The first news of María Remedios del Valle on the battlefield goes back to her participation of her defense against the English invasions as she attended and kept the soldiers’ backpacks to lighten their march to battle wrote, the combat corps commander.
On July 6, 1810, María joined her husband and two children in the ranks of the auxiliary army and stood out in three other battles before falling into Spanish hands with six gunshot wounds to her body. She was whipped in public for nine days; survived the punishment, and escaped and rejoined the fight for Argentina again.
On September 23, 1812, on the eve of a major battle, she went before the general and begged him to let her help the wounded that were piling up on the front lines. The general refused stating that the battlefield was no place for women. Remedios del Valle defied the general’s orders and soon became legend among the troops, which began to refer to her as the mother of their country. The general finally gave up and admitted the only woman into his militia.
On 11 October 1827, the deputies of the Board of Representatives of the province of Buenos Aires called her a heroine, and were it not for her race, gender, and impoverished condition, she would have become nationally renowned. It was later recommended that her biography be written and a monument made in her honor, but that was too much for Argentina. They could not handle a poor, black female getting all the glory that should go to white men.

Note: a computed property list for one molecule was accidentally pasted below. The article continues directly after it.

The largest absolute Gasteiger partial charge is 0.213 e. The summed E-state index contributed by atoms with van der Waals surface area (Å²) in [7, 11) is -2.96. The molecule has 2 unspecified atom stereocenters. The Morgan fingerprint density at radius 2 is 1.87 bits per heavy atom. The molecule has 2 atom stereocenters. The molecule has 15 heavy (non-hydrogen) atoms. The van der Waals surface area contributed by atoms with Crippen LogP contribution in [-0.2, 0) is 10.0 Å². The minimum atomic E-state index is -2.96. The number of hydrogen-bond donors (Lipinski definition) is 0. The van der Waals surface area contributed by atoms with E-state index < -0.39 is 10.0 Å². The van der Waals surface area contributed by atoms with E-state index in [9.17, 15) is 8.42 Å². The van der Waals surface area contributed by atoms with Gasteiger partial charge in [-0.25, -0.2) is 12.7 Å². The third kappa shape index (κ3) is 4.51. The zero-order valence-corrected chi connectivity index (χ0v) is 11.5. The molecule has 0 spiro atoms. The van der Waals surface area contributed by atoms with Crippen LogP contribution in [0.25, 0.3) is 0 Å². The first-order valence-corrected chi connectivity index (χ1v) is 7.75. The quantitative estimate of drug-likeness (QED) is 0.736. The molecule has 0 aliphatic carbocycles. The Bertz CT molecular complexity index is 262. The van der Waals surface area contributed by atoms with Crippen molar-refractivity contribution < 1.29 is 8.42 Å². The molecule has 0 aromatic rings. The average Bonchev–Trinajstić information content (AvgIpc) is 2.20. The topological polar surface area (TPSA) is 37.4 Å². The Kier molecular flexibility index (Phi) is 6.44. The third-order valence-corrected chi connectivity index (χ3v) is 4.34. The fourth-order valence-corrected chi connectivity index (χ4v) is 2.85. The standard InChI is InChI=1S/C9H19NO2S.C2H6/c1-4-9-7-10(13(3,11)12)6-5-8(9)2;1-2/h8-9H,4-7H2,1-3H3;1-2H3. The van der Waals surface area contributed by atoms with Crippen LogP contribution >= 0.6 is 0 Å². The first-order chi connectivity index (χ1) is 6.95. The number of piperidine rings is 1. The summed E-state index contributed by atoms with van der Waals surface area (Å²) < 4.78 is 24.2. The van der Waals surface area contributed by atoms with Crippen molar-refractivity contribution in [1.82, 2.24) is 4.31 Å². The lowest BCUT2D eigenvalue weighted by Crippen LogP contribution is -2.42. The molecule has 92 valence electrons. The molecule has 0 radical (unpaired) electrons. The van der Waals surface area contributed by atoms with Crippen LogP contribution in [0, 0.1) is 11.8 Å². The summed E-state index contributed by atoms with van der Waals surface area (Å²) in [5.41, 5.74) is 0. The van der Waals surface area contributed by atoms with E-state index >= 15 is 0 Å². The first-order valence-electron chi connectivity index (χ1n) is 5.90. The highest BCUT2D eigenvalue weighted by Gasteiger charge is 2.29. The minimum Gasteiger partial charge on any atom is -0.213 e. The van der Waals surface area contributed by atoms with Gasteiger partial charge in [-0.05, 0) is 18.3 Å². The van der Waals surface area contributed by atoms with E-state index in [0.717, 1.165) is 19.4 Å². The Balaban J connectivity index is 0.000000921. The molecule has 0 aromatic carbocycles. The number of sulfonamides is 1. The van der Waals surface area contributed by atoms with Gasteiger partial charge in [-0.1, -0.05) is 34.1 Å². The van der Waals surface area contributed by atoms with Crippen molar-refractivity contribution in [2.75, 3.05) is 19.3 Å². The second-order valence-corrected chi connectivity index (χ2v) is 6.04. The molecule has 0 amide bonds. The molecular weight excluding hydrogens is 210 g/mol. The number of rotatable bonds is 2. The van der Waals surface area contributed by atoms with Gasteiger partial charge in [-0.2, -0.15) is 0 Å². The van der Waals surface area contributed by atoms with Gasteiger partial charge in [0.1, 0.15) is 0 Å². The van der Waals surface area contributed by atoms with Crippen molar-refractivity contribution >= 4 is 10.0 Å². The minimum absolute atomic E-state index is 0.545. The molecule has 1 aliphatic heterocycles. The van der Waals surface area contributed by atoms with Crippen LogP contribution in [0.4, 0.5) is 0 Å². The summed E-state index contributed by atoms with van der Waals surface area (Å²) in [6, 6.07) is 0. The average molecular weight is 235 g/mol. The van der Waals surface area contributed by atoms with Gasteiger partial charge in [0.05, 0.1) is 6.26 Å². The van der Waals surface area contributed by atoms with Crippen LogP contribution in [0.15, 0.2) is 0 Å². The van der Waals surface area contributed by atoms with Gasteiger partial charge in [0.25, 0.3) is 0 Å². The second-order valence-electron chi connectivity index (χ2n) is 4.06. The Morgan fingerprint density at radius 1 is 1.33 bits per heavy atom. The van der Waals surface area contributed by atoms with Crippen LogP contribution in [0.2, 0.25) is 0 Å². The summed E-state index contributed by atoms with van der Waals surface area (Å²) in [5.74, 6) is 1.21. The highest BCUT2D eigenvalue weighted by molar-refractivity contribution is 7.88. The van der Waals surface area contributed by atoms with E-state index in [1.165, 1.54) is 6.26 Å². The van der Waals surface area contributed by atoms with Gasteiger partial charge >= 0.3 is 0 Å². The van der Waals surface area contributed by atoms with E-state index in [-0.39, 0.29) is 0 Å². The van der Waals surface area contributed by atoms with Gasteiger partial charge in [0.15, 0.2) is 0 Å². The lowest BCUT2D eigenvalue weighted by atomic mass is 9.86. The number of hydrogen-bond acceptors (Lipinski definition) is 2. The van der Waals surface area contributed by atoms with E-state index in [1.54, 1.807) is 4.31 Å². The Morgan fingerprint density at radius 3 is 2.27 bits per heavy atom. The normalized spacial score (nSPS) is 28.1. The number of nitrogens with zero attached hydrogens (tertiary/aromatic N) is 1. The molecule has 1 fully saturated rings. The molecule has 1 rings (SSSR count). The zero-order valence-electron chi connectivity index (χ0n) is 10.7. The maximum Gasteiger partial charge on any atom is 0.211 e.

However, a street in the city of Buenos Aires and one in two other cities were named after her. In addition, three schools and a woman’s house were named in honor of Maria Remedios del Valle as well.
She died alone and in misery begging in Buenos Aires on November 8, 1847. It should not be forgotten that the black population of Buenos Aires in 1810 was more than 20%. The Argentine blacks were a substantial and essential part of the independence struggle covering 65% of the battle stations for independence.